Barrier is an unconventional drama about violence, language, and illegal immigration…with a shocking sci-fi twist. Originally published on Panel Syndicate, the five issue miniseries is a deeply layered entertaining comic that will make you think.
In print for the first time by Image Comics, this first issue is a bit special. One version was released for free on Free Comic Day, but today sees the release of a special collector’s edition in a larger size to match the next four issues which will be released weekly through May. The comic features a cardstock cover, printed in the original landscape format, and is meant to be a durable work of art. You’ll need to get it as these print issues as there’s no plan to collect these issues in print.
So, the printing is special but how about the comic?
Barrier is amazing with a multilayered look at society and those things that divide us written by Brian K. Vaughan. Language, immigration, borders, class, it’s all touched upon and is as relevant today as when it was first released digitally. The story follows two individuals, Liddy, a rancher in Texas, and Oscar, an immigrant making his way to the United States from Honduras. That aspect of the story feels like it’s an even greater punch in the stomach considering the recent migrant train that has reached the border of the United States from Honduras attempting to escape violence and threats to their lives. Through the two of them we see the abuses when it comes to undocumented immigration and the story touches upon the horrors.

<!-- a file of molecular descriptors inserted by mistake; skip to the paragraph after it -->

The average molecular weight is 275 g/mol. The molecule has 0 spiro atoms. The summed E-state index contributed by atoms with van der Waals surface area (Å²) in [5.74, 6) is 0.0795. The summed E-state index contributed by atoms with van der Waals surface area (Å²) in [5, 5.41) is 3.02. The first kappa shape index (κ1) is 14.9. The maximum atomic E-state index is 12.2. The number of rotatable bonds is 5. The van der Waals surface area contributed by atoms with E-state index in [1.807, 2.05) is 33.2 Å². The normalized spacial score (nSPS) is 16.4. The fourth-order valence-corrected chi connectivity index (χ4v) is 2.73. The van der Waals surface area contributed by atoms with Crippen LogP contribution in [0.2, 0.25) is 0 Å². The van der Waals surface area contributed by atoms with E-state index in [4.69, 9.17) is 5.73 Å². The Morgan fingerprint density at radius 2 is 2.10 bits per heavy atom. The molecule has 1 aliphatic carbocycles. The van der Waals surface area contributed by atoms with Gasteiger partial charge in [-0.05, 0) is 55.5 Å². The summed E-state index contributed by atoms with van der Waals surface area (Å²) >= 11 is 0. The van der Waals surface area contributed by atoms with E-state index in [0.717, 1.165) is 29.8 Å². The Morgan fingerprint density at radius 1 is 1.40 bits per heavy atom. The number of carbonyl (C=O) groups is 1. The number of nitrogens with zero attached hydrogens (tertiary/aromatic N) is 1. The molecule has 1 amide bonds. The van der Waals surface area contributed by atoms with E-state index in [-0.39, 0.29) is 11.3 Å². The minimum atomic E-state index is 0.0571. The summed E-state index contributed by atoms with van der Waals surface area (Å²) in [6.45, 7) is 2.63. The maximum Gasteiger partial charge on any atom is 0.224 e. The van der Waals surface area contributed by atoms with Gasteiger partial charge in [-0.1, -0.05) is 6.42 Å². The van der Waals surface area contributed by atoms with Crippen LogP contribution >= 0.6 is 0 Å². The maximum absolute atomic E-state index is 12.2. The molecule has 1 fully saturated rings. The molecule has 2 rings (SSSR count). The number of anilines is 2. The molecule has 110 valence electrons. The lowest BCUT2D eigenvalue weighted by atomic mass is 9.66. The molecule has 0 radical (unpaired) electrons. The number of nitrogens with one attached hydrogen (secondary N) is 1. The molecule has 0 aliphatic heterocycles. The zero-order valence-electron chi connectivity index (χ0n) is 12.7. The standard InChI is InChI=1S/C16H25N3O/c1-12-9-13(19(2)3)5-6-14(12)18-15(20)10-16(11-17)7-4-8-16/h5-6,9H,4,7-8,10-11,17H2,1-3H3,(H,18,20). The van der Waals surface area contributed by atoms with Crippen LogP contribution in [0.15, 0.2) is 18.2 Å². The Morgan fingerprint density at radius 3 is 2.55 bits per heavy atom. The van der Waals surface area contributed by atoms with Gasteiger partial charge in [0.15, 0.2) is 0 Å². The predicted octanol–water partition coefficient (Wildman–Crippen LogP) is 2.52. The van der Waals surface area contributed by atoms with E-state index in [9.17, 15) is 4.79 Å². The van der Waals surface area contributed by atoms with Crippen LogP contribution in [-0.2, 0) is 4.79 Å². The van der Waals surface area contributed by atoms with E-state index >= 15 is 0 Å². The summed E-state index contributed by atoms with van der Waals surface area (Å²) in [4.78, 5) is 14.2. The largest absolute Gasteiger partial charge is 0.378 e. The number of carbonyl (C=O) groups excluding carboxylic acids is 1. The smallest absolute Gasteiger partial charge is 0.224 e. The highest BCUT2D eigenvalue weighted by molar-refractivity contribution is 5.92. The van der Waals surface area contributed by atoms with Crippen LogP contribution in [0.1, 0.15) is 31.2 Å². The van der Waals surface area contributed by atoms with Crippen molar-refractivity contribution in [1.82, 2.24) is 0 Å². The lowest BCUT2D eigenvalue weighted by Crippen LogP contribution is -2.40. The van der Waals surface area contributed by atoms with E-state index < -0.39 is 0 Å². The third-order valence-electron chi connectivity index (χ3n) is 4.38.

Presented in English and Spanish, without translation, the story at first leads you to believe the barrier is distance, or borders, and the ability to seek a better life. This alone is the material for a long comic series and one that would be emotionally heartbreaking. From there the barrier of compassion is explored with a focus on the white nationalism and racism that accompanies the Minutemen and their militant border protection. That too could be a story by itself. And going even further the story then leads you to believe the barrier is one of language as the story of Liddy and Oscar collide. Their inability to communicate due to language is a barrier. And finally there’s… well, I’ll leave that twist to the reader.
But, what especially amazes me is that the story and presentation itself is a barrier in some ways to the reader. My Spanish is near non-existent so reading Oscar’s story is a barrier in some ways to me. The same could be said for those who only speak Spanish. What’s interesting is even without knowing what is said, I still understood what was going on and that’s due to the power of the art by Marcos Martin with color by Muntsa Vicente.
And Martin’s art too is a barrier in some ways. It’s brilliant in that it can tell the story without dialogue but in a landscape it creates a small barrier for those that have traditionally read comics. Digitally I didn’t notice this as much but in a physical format, the holding of the comic in a non-traditional, Western-standard way, is in itself a small barrier in how you interact. It’s an interesting choice that enhances the story in many ways and I found myself enjoying it even more as a physical product.
Barrier is unconventional in every way exploring violence, language, and immigration in a story that weaves together in an unexpected way. Writing this review I have the hindsight of have read the entire series digitally but rereading it all this time later, I can’t help be amazed at how good this is. Now, more individuals can read what is a comic that’s as timely today as when it was first released a year ago.
Story: Brian K. Vaughan Art: Marcos Martin Color: Muntsa Vicente
Story: 10 Art: 10 Overall: 10 Recommendation: Buy